Factors associated with children and young people’s mental health in the English-speaking Caribbean region: Systematic review and narrative synthesis

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Studies conducted in regions consisting of low and middle income and developing countries often report high prevalence of mental health problems among children and young people (CYP). To identify some of the contributing factors we examined the available evidence from research in one such setting.

Multiple academic databases and grey literature sources were searched until January 2022. We then identified primary research focusing on CYP’s mental health in the English-speaking Caribbean region. Data was extracted and summarized to form a narrative synthesis of the factors associated with CYP’s mental health. The synthesis was then organised according to the social-ecological model. The Joanna Briggs Institute’s critical appraisal tools were used to examine the quality of the reviewed evidence. The study protocol was registered with PROSPERO, CRD42021283161.

From 9684 records, 83 publications representing CYP ages 3 to 24 years from 13 countries met our inclusion criteria. The evidence was varied in quality, quantity and consistency for 21 factors associated with CYP’s mental health. Adverse events and negative peer to peer and sibling relationships were consistently associated with mental health problems, while helpful coping strategies were associated with better mental health. There were mixed findings for age, sex/gender, race/ethnicity, academic level, comorbidity, positive affect, health risks behaviours, religion/prayer, parent history, parent to parent and parent to child relationships, school/employment, geography and social status. There was also some limited evidence for associations between sexuality, screen time and policies/procedures and CYP’s mental health. At least 40% of the evidence contributing to each of the factors was judged as high quality.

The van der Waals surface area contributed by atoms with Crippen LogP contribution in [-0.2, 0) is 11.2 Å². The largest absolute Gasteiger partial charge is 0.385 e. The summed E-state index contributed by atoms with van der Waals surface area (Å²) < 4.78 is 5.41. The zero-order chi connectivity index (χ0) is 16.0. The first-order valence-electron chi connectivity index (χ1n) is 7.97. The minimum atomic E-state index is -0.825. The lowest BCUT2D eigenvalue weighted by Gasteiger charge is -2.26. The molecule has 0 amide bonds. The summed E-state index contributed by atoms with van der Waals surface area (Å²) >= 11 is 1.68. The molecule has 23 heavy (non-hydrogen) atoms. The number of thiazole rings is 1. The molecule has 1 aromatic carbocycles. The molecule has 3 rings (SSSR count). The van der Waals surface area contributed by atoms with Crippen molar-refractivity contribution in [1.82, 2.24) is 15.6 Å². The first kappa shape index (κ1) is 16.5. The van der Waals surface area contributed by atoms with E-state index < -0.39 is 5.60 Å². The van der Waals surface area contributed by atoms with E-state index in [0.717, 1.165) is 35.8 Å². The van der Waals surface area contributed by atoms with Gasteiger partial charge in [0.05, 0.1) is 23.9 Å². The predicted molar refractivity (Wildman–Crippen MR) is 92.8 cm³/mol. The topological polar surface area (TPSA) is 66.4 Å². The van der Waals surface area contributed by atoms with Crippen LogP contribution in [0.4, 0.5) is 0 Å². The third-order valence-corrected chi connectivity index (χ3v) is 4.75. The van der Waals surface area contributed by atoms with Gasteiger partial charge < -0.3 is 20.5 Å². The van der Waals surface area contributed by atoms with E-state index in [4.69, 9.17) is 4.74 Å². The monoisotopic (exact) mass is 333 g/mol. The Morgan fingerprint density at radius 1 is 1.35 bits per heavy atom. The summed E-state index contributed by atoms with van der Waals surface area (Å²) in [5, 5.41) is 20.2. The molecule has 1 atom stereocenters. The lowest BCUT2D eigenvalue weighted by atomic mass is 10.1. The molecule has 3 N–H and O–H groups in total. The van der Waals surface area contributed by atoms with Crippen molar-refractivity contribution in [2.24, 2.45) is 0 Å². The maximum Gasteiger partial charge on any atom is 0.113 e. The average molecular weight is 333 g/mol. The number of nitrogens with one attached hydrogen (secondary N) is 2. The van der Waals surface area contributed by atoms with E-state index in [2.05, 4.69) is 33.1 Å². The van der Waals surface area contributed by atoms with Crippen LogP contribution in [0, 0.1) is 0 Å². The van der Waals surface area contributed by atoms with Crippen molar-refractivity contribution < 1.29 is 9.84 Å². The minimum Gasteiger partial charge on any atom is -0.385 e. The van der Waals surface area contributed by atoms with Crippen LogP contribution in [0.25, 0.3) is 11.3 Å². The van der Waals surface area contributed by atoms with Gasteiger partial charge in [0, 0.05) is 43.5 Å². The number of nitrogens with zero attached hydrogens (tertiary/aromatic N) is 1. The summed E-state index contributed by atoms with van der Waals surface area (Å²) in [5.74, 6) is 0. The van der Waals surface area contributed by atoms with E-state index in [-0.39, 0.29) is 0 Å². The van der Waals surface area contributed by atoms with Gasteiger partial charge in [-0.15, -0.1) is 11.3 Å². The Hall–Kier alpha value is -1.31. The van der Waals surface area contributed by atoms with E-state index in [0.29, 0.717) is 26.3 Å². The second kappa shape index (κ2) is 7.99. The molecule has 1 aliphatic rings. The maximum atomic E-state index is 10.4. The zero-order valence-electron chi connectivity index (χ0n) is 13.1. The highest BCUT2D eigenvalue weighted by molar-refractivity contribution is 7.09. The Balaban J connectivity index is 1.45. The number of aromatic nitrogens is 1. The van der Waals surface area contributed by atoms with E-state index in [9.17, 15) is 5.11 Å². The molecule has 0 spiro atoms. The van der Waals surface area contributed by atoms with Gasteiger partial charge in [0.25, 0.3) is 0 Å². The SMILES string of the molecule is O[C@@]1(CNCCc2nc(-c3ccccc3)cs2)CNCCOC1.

Individual, relationship, community and societal factors may influence CYP’s mental health outcomes in the English-speaking Caribbean. Knowledge of these factors is useful to inform early identification and early interventions. More research is needed to explore inconsistent findings and understudied areas.
Original languageEnglish
Article number0282666
JournalPLoS ONE
Early online date8 Mar 2023
Publication statusPublished - 8 Mar 2023

Research Institutes

  • Health Research Institute

Research Centres

  • Research Centre for Arts and Wellbeing
  • Sport and Mental Health Research Centre

Research Groups

  • Children and Young People Research Network
  • Sport, Work and Health Research Group


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